Stanford Defense Preview: Breaking Ball

Montee Ball and Wisconsin's running game ran wild in the Big Ten conference title game. The Badgers will need that kind of protection and production from Ball and Co. again if it wants to get the best of a very good Stanford defense in the 99th Rose Bowl.

MADISON - In the first opportunity to sit down and watch film of No.8 Stanford, offensive coordinator Matt Canada told senior tailback Montee Ball that he was going to have to "run through some people" and "break some tackles" in this game if Wisconsin wants to have an opportunity to win.

Ball's eyes didn't light up. He expects to that every game.

"It's the reason why I came back – to lead this team," said Ball.

For the third straight year, Ball's running has helped lead Wisconsin to the Rose Bowl, and this year's 99th edition between the Badgers and Cardinal brings a different feel than last year. Instead of spread offenses with blazing speed, Pasadena will experience two tough, physical teams in a matchup that Wisconsin head coach Barry Alvarez calls, "two teams playing football."

"They have a system much like ours, and they're physical on both sides of the ball," said Alvarez, who credits current San Francisco 49ers coach Jim Harbaugh for instilling the program's toughness. "They're disciplined. They're coached well. So it will be a great challenge for us, but I think it's a good matchup. I think it's a great bowl matchup."

In promises to be a better matchup than Wisconsin's last game. In the Badgers' 70-31 victory over Nebraska in the conference title game, Ball, along with Melvin Gordon and James White, had huge holes to run through courtesy of its offensive line. The Badgers rushed for 539 yards and eight rushing touchdowns by the end of the rout.

"It's going to be different this game," said Ball. "They are a stronger defense. They play the game to the fullest and play the game hard."

"They are disciplined and they are going to play through the whole whistle," added White. "They are physical and it's going to be a great challenge for us."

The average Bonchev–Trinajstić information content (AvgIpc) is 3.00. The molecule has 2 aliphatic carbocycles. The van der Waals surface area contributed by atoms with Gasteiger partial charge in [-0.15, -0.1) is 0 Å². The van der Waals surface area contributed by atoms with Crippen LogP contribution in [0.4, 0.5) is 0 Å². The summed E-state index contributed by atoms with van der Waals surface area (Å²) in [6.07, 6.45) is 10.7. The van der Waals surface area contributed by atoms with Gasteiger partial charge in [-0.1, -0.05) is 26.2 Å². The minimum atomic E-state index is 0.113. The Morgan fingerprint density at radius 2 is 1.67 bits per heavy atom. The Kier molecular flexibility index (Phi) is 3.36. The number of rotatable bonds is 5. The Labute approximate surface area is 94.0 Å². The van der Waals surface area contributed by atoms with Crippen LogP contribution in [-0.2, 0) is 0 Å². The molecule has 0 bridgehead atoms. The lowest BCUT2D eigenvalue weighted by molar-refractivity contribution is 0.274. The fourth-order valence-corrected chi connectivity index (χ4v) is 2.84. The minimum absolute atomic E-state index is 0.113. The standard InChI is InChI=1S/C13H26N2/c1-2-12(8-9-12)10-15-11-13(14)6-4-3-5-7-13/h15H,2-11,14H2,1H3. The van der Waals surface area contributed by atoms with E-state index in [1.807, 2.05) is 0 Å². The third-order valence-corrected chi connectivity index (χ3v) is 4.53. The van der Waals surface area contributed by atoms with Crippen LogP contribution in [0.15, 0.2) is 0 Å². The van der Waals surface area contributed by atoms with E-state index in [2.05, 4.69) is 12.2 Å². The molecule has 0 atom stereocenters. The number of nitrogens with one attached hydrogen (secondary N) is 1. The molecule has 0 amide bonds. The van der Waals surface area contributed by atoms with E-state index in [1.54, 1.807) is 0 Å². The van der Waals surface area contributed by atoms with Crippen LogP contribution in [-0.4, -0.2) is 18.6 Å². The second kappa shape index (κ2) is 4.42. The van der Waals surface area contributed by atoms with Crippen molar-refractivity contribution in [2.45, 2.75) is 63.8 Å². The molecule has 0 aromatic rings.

The challenges from the 3-4 Cardinal defense come in a variety of ways:

- Stanford owns the top scoring defense in the Pac- 12 and 14th best in the country, allowing 17.46 points per game. In 10 of 13 games this season, Stanford has held opponents to 20 or fewer points, and only four opponents have scored against the Cardinal in the fourth quarter or overtime this year (none since Oct.27).

- The Cardinal ranks first in the nation in both tackles for loss (9.23 average, 120 total) and sacks (4.31 average, 56 total) this season. - Despite giving up 170 rushing yards to UCLA in the Pac-12 title game, Stanford's rushing defense is ranked third in the nation, allowing 87.69 yards per game and 2.84 yards per carry.

The Cardinal's results are more impressive considering Stanford has played four games this year against Doak Walker Award finalists or consensus All- American running backs. Ball will be number five.

"They have a good front seven, their defensive backs are solid, their safeties make a lot of plays and a couple of guys have taken interceptions to the house," said junior receiver Jared Abbrederis, referring to the team's five interception returns for touchdowns this season. "Not only can they turn you over, they can move the ball pretty well."

Wisconsin did get a break before leaving for Los Angeles, as Stanford declared 305-pound senior defensive lineman Terrence Stephens ineligible for Tuesday's game. Although he has only 10 tackles, one sack and one forced fumble this season, Stephens is credited for taking on double teams to open up space for the linebackers to make plays.

Not surprising, senior linebackers Shayne Skov and Chase Thomas are the top two tacklers on the team. David Parry will make his third straight start in place of Stephens.

"I love my team and the work we've all put in to get to this point," Stephens wrote on Twitter. "My situation is irrelevant. Go to the Rose Bowl and cheer on a great team."

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